HARARE, May 17, 2016 – Often referred to as a “dormitory-town” in Zimbabwe, Chitungwiza or Chi-town as it is affectionately called, is a hive of activity. Set 30 kilometers from the capital city, many people make the trip daily to Harare for work and school. But one young resident made it all the way from Chi-town to the headquarters of the World Bank in Washington, DC and back.
The day was a perfect setting for the Youth Entrepreneurship Network Zone, brainchild of Chiedza Mufunde, a proud product of Chitungwiza, whose day job is with the Global Partnership for Education in DC. With a grant from Youth Innovation Fund, sponsored by the World Bank’s Youth-to-Youth (Y2Y) Community, Chiedza and her hard working local team recently launched Stepping It Up: Building and Igniting Entrepreneurship Capacity among Youth in Zimbabwe.
The program seeks to “address primary causes of limited access to opportunities for self-employment by providing skills training, mentoring and networking opportunities for youths between the ages of 15-35.” It will sponsor 15 participants in an intensive five-week training project called Accelerated Incubation and Mentorship (AIM). AIM focuses on Leadership Skills, 21st Century Non-Cognitive Soft Skills and Entrepreneurship and Education Incubator.
The Youth Entrepreneurship Network Zone was a full day event to introduce Stepping It Up to the young entrepreneurs of Chitungwiza. Nearly 150 youth, including some from as far as Bindura and Chinhoyi, attended the free sessions in business skills, leadership and entrepreneurship on the campus of Young Africa Chitungwiza.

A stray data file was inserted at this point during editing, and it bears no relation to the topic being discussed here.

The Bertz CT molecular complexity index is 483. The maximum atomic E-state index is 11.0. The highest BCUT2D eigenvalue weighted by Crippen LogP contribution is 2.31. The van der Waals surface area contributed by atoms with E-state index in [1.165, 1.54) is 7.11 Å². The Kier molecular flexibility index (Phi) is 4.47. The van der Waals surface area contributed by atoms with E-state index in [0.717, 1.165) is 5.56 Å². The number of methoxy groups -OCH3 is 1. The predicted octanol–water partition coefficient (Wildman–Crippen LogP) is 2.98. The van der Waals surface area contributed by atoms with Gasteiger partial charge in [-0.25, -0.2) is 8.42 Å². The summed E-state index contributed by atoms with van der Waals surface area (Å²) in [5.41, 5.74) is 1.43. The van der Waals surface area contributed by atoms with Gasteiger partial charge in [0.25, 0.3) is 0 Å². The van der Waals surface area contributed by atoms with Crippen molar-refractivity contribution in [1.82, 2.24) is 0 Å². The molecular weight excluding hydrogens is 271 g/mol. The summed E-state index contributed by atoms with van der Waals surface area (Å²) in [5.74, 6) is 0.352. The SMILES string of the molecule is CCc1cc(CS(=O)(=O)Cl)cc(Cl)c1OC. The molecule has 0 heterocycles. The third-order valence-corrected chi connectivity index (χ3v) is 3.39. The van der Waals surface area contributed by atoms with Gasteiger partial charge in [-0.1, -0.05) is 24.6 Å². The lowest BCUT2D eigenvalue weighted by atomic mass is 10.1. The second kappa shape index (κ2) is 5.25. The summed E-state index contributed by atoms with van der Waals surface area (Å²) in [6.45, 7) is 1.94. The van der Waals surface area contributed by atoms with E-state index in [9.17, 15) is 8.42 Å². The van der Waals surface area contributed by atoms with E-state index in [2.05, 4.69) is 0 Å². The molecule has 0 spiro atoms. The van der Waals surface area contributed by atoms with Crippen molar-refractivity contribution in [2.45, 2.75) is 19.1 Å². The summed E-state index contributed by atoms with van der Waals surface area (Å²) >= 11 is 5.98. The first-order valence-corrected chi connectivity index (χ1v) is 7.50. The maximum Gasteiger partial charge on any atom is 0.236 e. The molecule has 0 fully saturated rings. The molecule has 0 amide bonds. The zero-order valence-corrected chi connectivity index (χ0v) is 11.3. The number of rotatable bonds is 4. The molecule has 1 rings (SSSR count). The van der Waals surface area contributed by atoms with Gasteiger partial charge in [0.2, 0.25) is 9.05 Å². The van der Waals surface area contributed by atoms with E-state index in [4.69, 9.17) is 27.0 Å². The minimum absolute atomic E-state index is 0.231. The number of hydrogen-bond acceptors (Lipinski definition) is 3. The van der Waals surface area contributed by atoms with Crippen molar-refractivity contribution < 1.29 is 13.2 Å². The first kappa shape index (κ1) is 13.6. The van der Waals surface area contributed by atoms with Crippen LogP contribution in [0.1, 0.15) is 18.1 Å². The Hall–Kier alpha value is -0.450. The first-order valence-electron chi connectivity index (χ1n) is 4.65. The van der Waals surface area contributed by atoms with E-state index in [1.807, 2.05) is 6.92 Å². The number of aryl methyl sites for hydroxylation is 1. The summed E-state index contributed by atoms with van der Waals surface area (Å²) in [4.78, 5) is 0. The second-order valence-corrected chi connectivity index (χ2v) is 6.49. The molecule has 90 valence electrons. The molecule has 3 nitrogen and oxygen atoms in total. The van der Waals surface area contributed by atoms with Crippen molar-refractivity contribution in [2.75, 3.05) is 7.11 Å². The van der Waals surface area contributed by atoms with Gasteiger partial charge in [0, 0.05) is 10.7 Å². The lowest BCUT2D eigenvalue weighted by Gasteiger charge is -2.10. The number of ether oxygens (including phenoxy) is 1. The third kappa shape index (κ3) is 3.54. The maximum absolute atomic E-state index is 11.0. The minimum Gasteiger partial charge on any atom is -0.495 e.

“I have had a good day and learnt a lot about business,” said Tanyaradzwa Rukwa. I learnt about moving from idea to capital, as well as how to conduct and present myself so that I can be an effective leader in business.”
The Zone was an interactive, fun and energizing way for these youth to learn from facilitators and from each other through the various activities. The day included performances from home-grown Chitungwiza musicians and lots of opportunity for the young entrepreneurs to mingle and exchange experiences. After the event, 15 participants who have active business projects were selected to be sponsored for AIM.
“I am hopeful that my project will be selected for AIM so that I can expand my business,” said Melody Madziwa, a 25-year-old entrepreneur. “I am a tailor who mostly sews and sells work suits. I also make other items of clothing on order basis. I am looking to learn how to make my business more sustainable so that I can expand, purchase new machines and even employ people.”
The 15 participants will also be matched with seasoned business leaders over the course of the project as a platform for them to learn best practices. The project is being implemented in partnership with Young Africa Zimbabwe, paNhari and Investor Saint P/L.